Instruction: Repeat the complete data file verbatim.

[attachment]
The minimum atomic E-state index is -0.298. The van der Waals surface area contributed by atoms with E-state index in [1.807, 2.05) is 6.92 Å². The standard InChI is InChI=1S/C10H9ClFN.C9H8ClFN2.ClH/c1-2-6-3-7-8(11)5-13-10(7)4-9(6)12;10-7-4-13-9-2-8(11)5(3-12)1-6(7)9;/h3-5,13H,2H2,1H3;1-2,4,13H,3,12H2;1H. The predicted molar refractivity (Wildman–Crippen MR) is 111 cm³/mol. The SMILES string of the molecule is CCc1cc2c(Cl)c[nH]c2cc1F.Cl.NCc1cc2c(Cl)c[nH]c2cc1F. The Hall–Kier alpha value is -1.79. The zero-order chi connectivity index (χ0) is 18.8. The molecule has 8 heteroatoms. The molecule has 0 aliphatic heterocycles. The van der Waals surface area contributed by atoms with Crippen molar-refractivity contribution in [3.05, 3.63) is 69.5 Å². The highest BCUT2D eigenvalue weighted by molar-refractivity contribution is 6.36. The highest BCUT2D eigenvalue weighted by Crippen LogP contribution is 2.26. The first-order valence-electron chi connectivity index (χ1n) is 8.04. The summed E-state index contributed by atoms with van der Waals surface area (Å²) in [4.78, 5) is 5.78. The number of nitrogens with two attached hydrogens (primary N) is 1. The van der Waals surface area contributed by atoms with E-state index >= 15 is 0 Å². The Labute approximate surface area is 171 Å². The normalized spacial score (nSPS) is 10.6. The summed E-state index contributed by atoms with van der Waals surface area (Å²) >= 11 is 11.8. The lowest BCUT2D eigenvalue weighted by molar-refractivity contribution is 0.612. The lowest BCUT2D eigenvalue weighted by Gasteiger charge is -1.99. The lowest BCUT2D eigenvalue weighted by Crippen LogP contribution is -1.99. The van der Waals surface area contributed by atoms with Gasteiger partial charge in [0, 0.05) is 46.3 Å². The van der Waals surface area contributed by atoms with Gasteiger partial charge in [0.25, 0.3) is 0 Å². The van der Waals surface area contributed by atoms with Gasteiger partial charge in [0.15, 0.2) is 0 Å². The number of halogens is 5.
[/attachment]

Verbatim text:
The minimum atomic E-state index is -0.298. The van der Waals surface area contributed by atoms with E-state index in [1.807, 2.05) is 6.92 Å². The standard InChI is InChI=1S/C10H9ClFN.C9H8ClFN2.ClH/c1-2-6-3-7-8(11)5-13-10(7)4-9(6)12;10-7-4-13-9-2-8(11)5(3-12)1-6(7)9;/h3-5,13H,2H2,1H3;1-2,4,13H,3,12H2;1H. The predicted molar refractivity (Wildman–Crippen MR) is 111 cm³/mol. The SMILES string of the molecule is CCc1cc2c(Cl)c[nH]c2cc1F.Cl.NCc1cc2c(Cl)c[nH]c2cc1F. The Hall–Kier alpha value is -1.79. The zero-order chi connectivity index (χ0) is 18.8. The molecule has 8 heteroatoms. The molecule has 0 aliphatic heterocycles. The van der Waals surface area contributed by atoms with Crippen molar-refractivity contribution in [3.05, 3.63) is 69.5 Å². The highest BCUT2D eigenvalue weighted by molar-refractivity contribution is 6.36. The highest BCUT2D eigenvalue weighted by Crippen LogP contribution is 2.26. The first-order valence-electron chi connectivity index (χ1n) is 8.04. The summed E-state index contributed by atoms with van der Waals surface area (Å²) in [4.78, 5) is 5.78. The number of nitrogens with two attached hydrogens (primary N) is 1. The van der Waals surface area contributed by atoms with E-state index >= 15 is 0 Å². The Labute approximate surface area is 171 Å². The normalized spacial score (nSPS) is 10.6. The summed E-state index contributed by atoms with van der Waals surface area (Å²) >= 11 is 11.8. The lowest BCUT2D eigenvalue weighted by molar-refractivity contribution is 0.612. The lowest BCUT2D eigenvalue weighted by Gasteiger charge is -1.99. The lowest BCUT2D eigenvalue weighted by Crippen LogP contribution is -1.99. The van der Waals surface area contributed by atoms with Gasteiger partial charge in [0, 0.05) is 46.3 Å². The van der Waals surface area contributed by atoms with Gasteiger partial charge in [0.25, 0.3) is 0 Å². The van der Waals surface area contributed by atoms with Gasteiger partial charge in [0.15, 0.2) is 0 Å². The number of halogens is 5.